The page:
Just how resilient are you?
I’ve written quite a bit about resilience in the past, as it’s one of my favorite subjects. And I’m pretty sure you have an idea of what resilience is after enduring a couple of years of the pandemic, political and social upheaval, economic and financial uncertainty and now war. Still, we may not be sure about the characteristics of resilience. There are a few definitions of resilience, but they all boil down to this. “Resilience is defined as the ability to withstand and/or recover from difficult situations.” While this is a great textbook definition of resilience, I love the way former SEAL Mark Devine explains it in his latest book “Staring Down The Wolf.” Devine says: “Resiliency is the ability to become a better person because of the obstacles we face in life, not in spite of them.” You could also call it being able to bounce back no matter how difficult the situation. And when you bounce back, it won’t be precisely the same situation. It will be to what is often called the “new norm,” which we’ll be facing once the pandemic is finally behind us.
The new norm
No one escapes pain, fear and suffering. The trick is to use these wisely. Pain can lead to wisdom; fear can lead to courage; and suffering can lead to strength. No one escapes change, but change leads to growth. So, it’s not just about how you handle a crisis. It’s about how you handle the new norm, too. It’s also about handling adversity, especially in our everyday lives, and having a good attitude when facing difficult challenges. “Each of us has to figure out what our particular challenges are and then determine how to get through them, at the current moment in time,” advised George Bonanno, a professor of clinical psychology and director of Columbia University Teachers College’s Loss, Trauma and Emotion Lab. And according to Professor Bonanno, most of us will succeed. So, how do you restore equilibrium when your life has been upheaved?
Getting back on track
By now, we know that the world isn’t made of cotton candy, rainbows, unicorns, rubber bumpers and butterflies. On the contrary, we never really know what life will throw at us next. You can plan as best you can, but in the end, you’ve got to accept whatever difficulties you face and keep going, knowing well that it can be difficult. Many will ask themselves what attributes they need. Positive self-talk, flexibility and optimism are the first attributes that come to mind. Mindset, however, is the most important. When you talk to yourself positively, you eliminate negative thoughts that can activate the fear center in your brain. Our thoughts don’t control us. They’re just thoughts. The only power they have is what we give them! Being flexible and reframing your situation generally leads to being happy and helps create a healthy life balance. Being optimistic also enables you to cope well. It’s what special operations personnel call a “fire in the gut, make it happen” or “get it done” attitude.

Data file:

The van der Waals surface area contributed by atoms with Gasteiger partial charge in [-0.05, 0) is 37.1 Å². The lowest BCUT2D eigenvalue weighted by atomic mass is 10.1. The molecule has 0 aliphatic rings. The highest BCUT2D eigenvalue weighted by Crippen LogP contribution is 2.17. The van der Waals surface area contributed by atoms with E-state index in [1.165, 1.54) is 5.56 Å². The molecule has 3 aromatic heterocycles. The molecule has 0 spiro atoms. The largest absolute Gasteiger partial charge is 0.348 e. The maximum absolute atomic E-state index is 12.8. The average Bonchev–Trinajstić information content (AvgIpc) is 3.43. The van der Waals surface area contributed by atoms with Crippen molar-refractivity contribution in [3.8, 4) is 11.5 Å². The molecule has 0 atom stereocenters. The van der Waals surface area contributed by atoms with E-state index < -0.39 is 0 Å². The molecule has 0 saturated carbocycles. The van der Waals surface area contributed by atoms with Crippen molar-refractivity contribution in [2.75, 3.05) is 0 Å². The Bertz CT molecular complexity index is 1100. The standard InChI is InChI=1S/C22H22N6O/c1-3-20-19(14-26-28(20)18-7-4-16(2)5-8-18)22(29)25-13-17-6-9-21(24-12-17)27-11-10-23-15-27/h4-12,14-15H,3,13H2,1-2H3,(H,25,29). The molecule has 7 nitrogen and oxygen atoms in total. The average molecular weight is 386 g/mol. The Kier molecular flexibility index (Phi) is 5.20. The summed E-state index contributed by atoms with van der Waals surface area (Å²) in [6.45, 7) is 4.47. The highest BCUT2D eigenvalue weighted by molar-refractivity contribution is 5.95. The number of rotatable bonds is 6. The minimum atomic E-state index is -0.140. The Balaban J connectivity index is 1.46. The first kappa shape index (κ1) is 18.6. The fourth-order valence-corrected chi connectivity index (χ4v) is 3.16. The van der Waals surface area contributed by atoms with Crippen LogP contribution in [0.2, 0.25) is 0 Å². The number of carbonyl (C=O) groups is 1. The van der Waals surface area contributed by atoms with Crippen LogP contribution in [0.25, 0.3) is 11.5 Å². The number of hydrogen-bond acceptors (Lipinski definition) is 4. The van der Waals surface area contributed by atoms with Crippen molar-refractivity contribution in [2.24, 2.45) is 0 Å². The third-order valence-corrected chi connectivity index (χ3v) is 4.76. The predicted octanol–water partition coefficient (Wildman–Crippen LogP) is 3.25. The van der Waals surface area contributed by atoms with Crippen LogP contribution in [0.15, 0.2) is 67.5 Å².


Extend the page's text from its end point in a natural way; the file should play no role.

Inherited or developed?
Some researchers believe that resilience might be inherited. Others tend to favor the influence of childhood events, such as trauma, frequent moving of residences, environment and situational context, all of which can help you develop resilience. Maintain a positive, realistic outlook and don’t dwell on negative information. Accept what you can’t change and focus energy on what you can change. Reevaluate complex challenges and look for meaningful opportunities within them. Develop a good sense of what you consider right and wrong. Don’t be afraid to seek help. Very few resilient people go it alone. No matter how you slice it, developing resilience isn’t easy. It takes time and intentionality. The road to resilience will undoubtedly involve considerable emotional distress. But traumatic experiences don’t have to determine the outcome of your life. As much as resilience involves “bouncing back” from difficult experiences, it can also bring about profound personal growth.
When life throws you a curveball
OK, you get gob-smacked out of the blue. And you will one day, believe me. The first step is to take responsibility for who you are and your life. You are not responsible for everything that happens to you. But you are responsible for how you deal with what happens to you. This is key! So, roll up your sleeves and get started. Launch your self-discovery by asking yourself, “What can I do about a problem in my life?” Prioritize genuinely connecting with empathetic people who care about you. People who you trust and who can validate your feelings. Focus on taking care of yourself, healthy thinking, wellness and learning from your experiences. Exercise, eat nutritional food and get ample sleep. Give your body everything it needs to manage stress instead of wasting precious energy on trying to eliminate the feeling of stress altogether. Change is a part of life, and we’re all going to experience it at some point. You can’t avoid it.
When you accept circumstances that can’t be changed, you’ll be able to focus on things you can change. Learn from your good and bad life experiences and use them as a positive springboard into your future. Your life experiences can either hold you back as baggage or help you along. It’s up to you. When you experience a life-changing event, there comes a time when you realize that things will never be the same again. You’ll feel it’s unfair and become stuck in the grievance of the moment. That’s when you need to process your anger and loss. Many recommend practicing gratitude but it’s not a panacea for agony and pain. Positivity is good, but you still need to acknowledge your pain, reframe your grievance and work to find beauty in the small things. Acknowledge that this is unfair, but don’t dwell on it. Choose hope and possibility and the beauty of the small things and simple joys you can still enjoy. You’re more adaptable and resilient than you think you are.